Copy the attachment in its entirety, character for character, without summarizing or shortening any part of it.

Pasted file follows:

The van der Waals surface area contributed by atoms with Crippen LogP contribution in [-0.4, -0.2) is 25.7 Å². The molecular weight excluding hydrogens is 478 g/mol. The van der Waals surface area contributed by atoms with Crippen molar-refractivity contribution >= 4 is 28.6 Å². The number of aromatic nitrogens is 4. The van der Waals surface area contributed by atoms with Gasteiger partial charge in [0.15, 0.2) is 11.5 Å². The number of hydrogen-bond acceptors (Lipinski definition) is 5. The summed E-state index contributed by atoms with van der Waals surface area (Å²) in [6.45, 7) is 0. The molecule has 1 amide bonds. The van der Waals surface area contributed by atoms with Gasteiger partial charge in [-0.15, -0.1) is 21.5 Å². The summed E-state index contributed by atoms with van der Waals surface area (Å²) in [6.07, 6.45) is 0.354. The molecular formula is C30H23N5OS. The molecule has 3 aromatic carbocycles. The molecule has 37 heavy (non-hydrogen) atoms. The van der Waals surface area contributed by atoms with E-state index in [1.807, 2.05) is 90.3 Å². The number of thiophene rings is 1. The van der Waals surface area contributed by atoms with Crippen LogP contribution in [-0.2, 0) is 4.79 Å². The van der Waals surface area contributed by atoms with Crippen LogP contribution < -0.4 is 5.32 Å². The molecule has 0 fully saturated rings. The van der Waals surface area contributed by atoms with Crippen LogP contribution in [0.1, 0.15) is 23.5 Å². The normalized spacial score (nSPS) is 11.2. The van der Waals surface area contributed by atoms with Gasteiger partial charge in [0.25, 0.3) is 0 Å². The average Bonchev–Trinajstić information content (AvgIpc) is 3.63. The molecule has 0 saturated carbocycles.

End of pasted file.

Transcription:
The van der Waals surface area contributed by atoms with Crippen LogP contribution in [-0.4, -0.2) is 25.7 Å². The molecular weight excluding hydrogens is 478 g/mol. The van der Waals surface area contributed by atoms with Crippen molar-refractivity contribution >= 4 is 28.6 Å². The number of aromatic nitrogens is 4. The van der Waals surface area contributed by atoms with Gasteiger partial charge in [0.15, 0.2) is 11.5 Å². The number of hydrogen-bond acceptors (Lipinski definition) is 5. The summed E-state index contributed by atoms with van der Waals surface area (Å²) in [6.45, 7) is 0. The molecule has 1 amide bonds. The van der Waals surface area contributed by atoms with Gasteiger partial charge in [-0.15, -0.1) is 21.5 Å². The summed E-state index contributed by atoms with van der Waals surface area (Å²) in [6.07, 6.45) is 0.354. The molecular formula is C30H23N5OS. The molecule has 3 aromatic carbocycles. The molecule has 37 heavy (non-hydrogen) atoms. The van der Waals surface area contributed by atoms with E-state index in [1.807, 2.05) is 90.3 Å². The number of thiophene rings is 1. The van der Waals surface area contributed by atoms with Crippen LogP contribution in [-0.2, 0) is 4.79 Å². The van der Waals surface area contributed by atoms with Crippen LogP contribution < -0.4 is 5.32 Å². The molecule has 0 fully saturated rings. The van der Waals surface area contributed by atoms with Crippen LogP contribution in [0.1, 0.15) is 23.5 Å². The normalized spacial score (nSPS) is 11.2. The van der Waals surface area contributed by atoms with Gasteiger partial charge in [0.25, 0.3) is 0 Å². The average Bonchev–Trinajstić information content (AvgIpc) is 3.63. The molecule has 0 saturated carbocycles.